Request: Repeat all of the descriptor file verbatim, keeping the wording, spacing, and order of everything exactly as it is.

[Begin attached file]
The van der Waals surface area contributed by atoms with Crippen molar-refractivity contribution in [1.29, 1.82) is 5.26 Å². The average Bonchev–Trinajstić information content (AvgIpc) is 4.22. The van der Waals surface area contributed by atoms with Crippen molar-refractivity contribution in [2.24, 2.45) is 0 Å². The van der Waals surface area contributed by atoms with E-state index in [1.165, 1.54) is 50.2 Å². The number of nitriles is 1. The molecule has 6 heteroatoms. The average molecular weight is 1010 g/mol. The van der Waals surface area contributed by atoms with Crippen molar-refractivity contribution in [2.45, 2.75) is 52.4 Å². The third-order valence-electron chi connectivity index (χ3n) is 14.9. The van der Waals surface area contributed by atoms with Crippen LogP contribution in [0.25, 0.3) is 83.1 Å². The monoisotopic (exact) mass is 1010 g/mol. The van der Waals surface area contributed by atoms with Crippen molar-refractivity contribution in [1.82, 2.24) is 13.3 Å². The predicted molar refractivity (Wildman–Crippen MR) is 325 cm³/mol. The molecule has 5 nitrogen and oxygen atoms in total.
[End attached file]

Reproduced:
The van der Waals surface area contributed by atoms with Crippen molar-refractivity contribution in [1.29, 1.82) is 5.26 Å². The average Bonchev–Trinajstić information content (AvgIpc) is 4.22. The van der Waals surface area contributed by atoms with Crippen molar-refractivity contribution in [2.24, 2.45) is 0 Å². The van der Waals surface area contributed by atoms with E-state index in [1.165, 1.54) is 50.2 Å². The number of nitriles is 1. The molecule has 6 heteroatoms. The average molecular weight is 1010 g/mol. The van der Waals surface area contributed by atoms with Crippen molar-refractivity contribution in [2.45, 2.75) is 52.4 Å². The third-order valence-electron chi connectivity index (χ3n) is 14.9. The van der Waals surface area contributed by atoms with Crippen LogP contribution in [0.25, 0.3) is 83.1 Å². The monoisotopic (exact) mass is 1010 g/mol. The van der Waals surface area contributed by atoms with Crippen molar-refractivity contribution in [1.82, 2.24) is 13.3 Å². The predicted molar refractivity (Wildman–Crippen MR) is 325 cm³/mol. The molecule has 5 nitrogen and oxygen atoms in total.